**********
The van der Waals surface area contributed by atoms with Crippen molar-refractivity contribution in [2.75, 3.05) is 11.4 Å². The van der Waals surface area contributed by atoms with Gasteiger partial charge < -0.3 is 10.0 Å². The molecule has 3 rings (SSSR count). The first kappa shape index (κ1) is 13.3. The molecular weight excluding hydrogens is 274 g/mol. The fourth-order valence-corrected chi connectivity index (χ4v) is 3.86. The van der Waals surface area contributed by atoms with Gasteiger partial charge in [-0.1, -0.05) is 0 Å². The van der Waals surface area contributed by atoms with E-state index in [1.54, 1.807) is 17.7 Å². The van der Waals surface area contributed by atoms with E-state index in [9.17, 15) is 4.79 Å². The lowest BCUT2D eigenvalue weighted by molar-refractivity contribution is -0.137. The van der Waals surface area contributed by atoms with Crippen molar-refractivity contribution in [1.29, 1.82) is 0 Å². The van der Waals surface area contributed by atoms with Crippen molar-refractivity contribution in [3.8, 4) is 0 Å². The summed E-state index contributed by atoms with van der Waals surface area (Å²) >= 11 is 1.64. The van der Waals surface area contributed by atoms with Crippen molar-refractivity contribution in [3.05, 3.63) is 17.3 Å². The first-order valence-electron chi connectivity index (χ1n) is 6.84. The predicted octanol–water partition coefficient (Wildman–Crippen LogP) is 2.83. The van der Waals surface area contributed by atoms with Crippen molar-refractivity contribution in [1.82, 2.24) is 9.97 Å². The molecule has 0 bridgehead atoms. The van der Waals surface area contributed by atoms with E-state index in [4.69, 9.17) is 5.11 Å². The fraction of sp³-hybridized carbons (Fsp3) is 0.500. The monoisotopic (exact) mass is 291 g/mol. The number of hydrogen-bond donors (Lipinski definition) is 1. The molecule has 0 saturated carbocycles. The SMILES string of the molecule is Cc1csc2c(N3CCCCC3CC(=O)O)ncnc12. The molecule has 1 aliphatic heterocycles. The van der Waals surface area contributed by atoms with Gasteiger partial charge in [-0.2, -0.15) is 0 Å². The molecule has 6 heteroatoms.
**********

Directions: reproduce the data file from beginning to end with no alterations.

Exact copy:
The van der Waals surface area contributed by atoms with Crippen molar-refractivity contribution in [2.75, 3.05) is 11.4 Å². The van der Waals surface area contributed by atoms with Gasteiger partial charge < -0.3 is 10.0 Å². The molecule has 3 rings (SSSR count). The first kappa shape index (κ1) is 13.3. The molecular weight excluding hydrogens is 274 g/mol. The fourth-order valence-corrected chi connectivity index (χ4v) is 3.86. The van der Waals surface area contributed by atoms with Gasteiger partial charge in [-0.1, -0.05) is 0 Å². The van der Waals surface area contributed by atoms with E-state index in [1.54, 1.807) is 17.7 Å². The van der Waals surface area contributed by atoms with E-state index in [9.17, 15) is 4.79 Å². The lowest BCUT2D eigenvalue weighted by molar-refractivity contribution is -0.137. The van der Waals surface area contributed by atoms with Crippen molar-refractivity contribution in [1.29, 1.82) is 0 Å². The van der Waals surface area contributed by atoms with Crippen molar-refractivity contribution in [3.8, 4) is 0 Å². The summed E-state index contributed by atoms with van der Waals surface area (Å²) >= 11 is 1.64. The van der Waals surface area contributed by atoms with Crippen molar-refractivity contribution in [3.05, 3.63) is 17.3 Å². The first-order valence-electron chi connectivity index (χ1n) is 6.84. The predicted octanol–water partition coefficient (Wildman–Crippen LogP) is 2.83. The van der Waals surface area contributed by atoms with Crippen molar-refractivity contribution in [1.82, 2.24) is 9.97 Å². The molecule has 0 bridgehead atoms. The van der Waals surface area contributed by atoms with E-state index in [4.69, 9.17) is 5.11 Å². The fraction of sp³-hybridized carbons (Fsp3) is 0.500. The monoisotopic (exact) mass is 291 g/mol. The number of hydrogen-bond donors (Lipinski definition) is 1. The molecule has 0 saturated carbocycles. The SMILES string of the molecule is Cc1csc2c(N3CCCCC3CC(=O)O)ncnc12. The molecule has 1 aliphatic heterocycles. The van der Waals surface area contributed by atoms with Gasteiger partial charge in [-0.2, -0.15) is 0 Å². The molecule has 6 heteroatoms.